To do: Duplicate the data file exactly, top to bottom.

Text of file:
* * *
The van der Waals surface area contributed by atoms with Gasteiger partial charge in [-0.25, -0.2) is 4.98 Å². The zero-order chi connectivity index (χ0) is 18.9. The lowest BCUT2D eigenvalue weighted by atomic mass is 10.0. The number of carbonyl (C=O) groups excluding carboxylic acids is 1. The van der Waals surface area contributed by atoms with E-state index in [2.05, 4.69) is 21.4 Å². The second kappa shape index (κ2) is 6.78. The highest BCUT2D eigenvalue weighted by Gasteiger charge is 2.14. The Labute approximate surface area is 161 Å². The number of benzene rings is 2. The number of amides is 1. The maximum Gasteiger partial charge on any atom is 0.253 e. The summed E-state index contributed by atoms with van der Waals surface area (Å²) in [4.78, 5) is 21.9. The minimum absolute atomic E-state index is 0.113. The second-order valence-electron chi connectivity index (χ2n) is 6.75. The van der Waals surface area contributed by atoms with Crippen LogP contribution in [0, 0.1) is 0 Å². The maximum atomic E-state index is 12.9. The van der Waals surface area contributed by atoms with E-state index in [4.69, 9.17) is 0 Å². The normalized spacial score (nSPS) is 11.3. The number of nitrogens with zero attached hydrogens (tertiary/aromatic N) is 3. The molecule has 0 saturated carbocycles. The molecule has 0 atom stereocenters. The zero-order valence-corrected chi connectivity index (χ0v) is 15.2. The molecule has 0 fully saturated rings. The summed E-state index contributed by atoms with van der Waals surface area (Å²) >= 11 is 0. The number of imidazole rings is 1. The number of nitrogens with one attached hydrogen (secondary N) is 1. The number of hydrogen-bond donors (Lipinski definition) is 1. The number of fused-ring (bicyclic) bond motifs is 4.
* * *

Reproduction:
The van der Waals surface area contributed by atoms with Gasteiger partial charge in [-0.25, -0.2) is 4.98 Å². The zero-order chi connectivity index (χ0) is 18.9. The lowest BCUT2D eigenvalue weighted by atomic mass is 10.0. The number of carbonyl (C=O) groups excluding carboxylic acids is 1. The van der Waals surface area contributed by atoms with E-state index in [2.05, 4.69) is 21.4 Å². The second kappa shape index (κ2) is 6.78. The highest BCUT2D eigenvalue weighted by Gasteiger charge is 2.14. The Labute approximate surface area is 161 Å². The number of benzene rings is 2. The number of amides is 1. The maximum Gasteiger partial charge on any atom is 0.253 e. The summed E-state index contributed by atoms with van der Waals surface area (Å²) in [4.78, 5) is 21.9. The minimum absolute atomic E-state index is 0.113. The second-order valence-electron chi connectivity index (χ2n) is 6.75. The van der Waals surface area contributed by atoms with Crippen LogP contribution in [0, 0.1) is 0 Å². The maximum atomic E-state index is 12.9. The van der Waals surface area contributed by atoms with E-state index in [4.69, 9.17) is 0 Å². The normalized spacial score (nSPS) is 11.3. The number of nitrogens with zero attached hydrogens (tertiary/aromatic N) is 3. The molecule has 0 saturated carbocycles. The molecule has 0 atom stereocenters. The zero-order valence-corrected chi connectivity index (χ0v) is 15.2. The molecule has 0 fully saturated rings. The summed E-state index contributed by atoms with van der Waals surface area (Å²) >= 11 is 0. The number of imidazole rings is 1. The number of nitrogens with one attached hydrogen (secondary N) is 1. The number of hydrogen-bond donors (Lipinski definition) is 1. The number of fused-ring (bicyclic) bond motifs is 4.